26 September 2017
22 February 2017
That’s not a phrase you’d expected to hear from organisations priding themselves on outstanding customer service, but it’s the message I received from half the major hotels I approached whilst researching course venues in Sydney, Australia, last week.To say I was surprised was an understatement. It did, however, resolve the issue of what topic to discuss in my next blog post!
What lessons can we learn from this impromptu mystery shopping exercise about the critical role of front line staff in creating a positive customer experience and generating sales?
9 July 2015
What is the Rosemary Anne Price Research Award?
During my research degree, I had the benefit of gaining some scholarship funding to attend a conference in the US that helped me on the way to completing my PhD. I was generously supported by the Kathleen and Margery Elliot Scholarship Fund in Birmingham, UK.
My mother, Rosemary, died from Multiple Sclerosis in 1991. Inspired by my study experience, I set up a similar bursary award scheme in conjunction with the UK Multiple Sclerosis Society. The Rosemary Anne Price Research Award helps support two promising research students to attend the bi-annual MS Frontiers research conference.
13 June 2015
For those involved in managing an organisation’s response to customer complaints, this raises some thought-provoking questions:
- What is it that makes some people complain, whilst others do not?
- How can we influence human behaviour and encourage people to make their complaints?
- How do employees handle human emotions and does this affect our performance?
performance. Can we really translate the day-to-day reality of dealing with human emotions into these kinds of business performance metrics?
26 March 2015
Leading management author, Ken Blanchard, has written extensively  about how customer service employees make the difference in providing an exceptional customer experience.
6 March 2015
From the day we’re old enough to understand that a knife and fork aren’t for decoration on the dinner table, we’re taught the difference that setting and achieving high standards makes in all aspects of life.
29 January 2015
17 November 2014
Start by seeing how your people manage complaints…
Organisations in both the private and public sectors are continually on the lookout for new ways to balance the challenge of improving customer service whilst containing, or reducing, costs.
- Customers can’t usually choose to go somewhere else for their services
- Services may be subject to legislative procedures and processes
- Councils can’t choose not to provide services to unprofitable customers.
17 July 2013
We offer this discussion of the results as a prompt for you to think about your own organisation’s position and the progress you’re making in the areas of our survey.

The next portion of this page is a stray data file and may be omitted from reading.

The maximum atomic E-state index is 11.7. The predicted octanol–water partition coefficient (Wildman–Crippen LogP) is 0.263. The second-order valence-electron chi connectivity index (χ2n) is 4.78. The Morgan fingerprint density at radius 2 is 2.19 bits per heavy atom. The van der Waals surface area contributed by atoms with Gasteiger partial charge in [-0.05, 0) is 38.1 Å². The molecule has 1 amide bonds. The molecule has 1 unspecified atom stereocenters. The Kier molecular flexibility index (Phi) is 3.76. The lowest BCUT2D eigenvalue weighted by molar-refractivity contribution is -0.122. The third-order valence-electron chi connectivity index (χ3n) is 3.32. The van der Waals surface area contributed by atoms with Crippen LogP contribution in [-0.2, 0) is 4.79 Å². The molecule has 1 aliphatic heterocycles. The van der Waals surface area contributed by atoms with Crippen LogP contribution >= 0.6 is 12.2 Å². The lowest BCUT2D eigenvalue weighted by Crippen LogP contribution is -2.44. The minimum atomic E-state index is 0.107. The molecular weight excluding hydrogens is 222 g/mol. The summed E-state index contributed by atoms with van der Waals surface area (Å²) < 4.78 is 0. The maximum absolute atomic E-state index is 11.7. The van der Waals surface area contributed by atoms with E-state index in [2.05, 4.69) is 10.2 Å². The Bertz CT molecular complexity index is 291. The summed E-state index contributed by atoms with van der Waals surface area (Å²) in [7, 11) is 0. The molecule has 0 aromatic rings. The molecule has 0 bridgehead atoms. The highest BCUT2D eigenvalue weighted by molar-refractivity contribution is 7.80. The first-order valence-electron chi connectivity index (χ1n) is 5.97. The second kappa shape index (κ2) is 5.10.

- Customer experience
- Business leadership
- Business efficiency
13 March 2013
1 March 2013
21 February 2013
I’ve started the year by studying two key analyst reports and launching a new survey to find out more about the headline issues they've highlighted.
16 November 2012
I’m talking about FedEx. How did this organisation warrant the prize of being a feature case study in customer service excellence?
8 October 2012
Is the key to banking customer service being “socially useful?”
15 August 2012
With this range of opinion, how can business executives decide whether social media is something that really matters when it comes to prioritising budgets for complaint management?
25 July 2012
For many, this is one of the motivations for taking on a customer service role - making a real difference to the customer who's had a particularly raw deal. Being able to sort out a problem and see a fellow human being move from anger to gratitude is something that reminds us why we took on the job in the first place.
It can be an emotional experience for people at the front line of complaints. The rewards are equally matched (and frequently outweighed) by harder times that test personal resilience.
What are some of the essential tips that help the customer service managers and their teams cope with the complex challenges of complaints?
2 July 2012
In the 21st century, dissatisfied customers can ensure their complaint experience is very public. The age of Twitter, LinkedIn and Facebook radically shifts the balance of power towards the customer, giving new routes to publicise dissatisfaction with poor performance that previously remained a private and personal frustration.
Yet some organisations seem to insist on failing to learn the long proven lessons of giving good customer service, delivering experiences that are - at best - sloppy.
It may be that the finance director considers the pipeline of new customers delivering revenue into the sales department outweighs the customer churn and defection in service delivery. However, this is not a business strategy likely to produce long-term growth or award winning success.
Social media has shifted the balance of power to the complaining consumer, now capable of launching public reputational damage on a scale never before available.
27 May 2012
23 May 2012
30 March 2012
A previous blog posting looked at evidence of how change programmes designed to save money and streamline shared services in UK Central Government appear to have come off the rails during delivery. Obviously, none of these programmes set out with the intention of failing and, presumably, they had business cases considered “robust” by those who approved them. Most involved private sector consultancies and IT companies with contractual delivery targets, undoubtedly intended to reduce the risks of failure to the public purse based on their expertise.
Shared Services have a history in the back office, but also remain a major focus of front office changes to save efficiency and improve the customer facing experience of public services.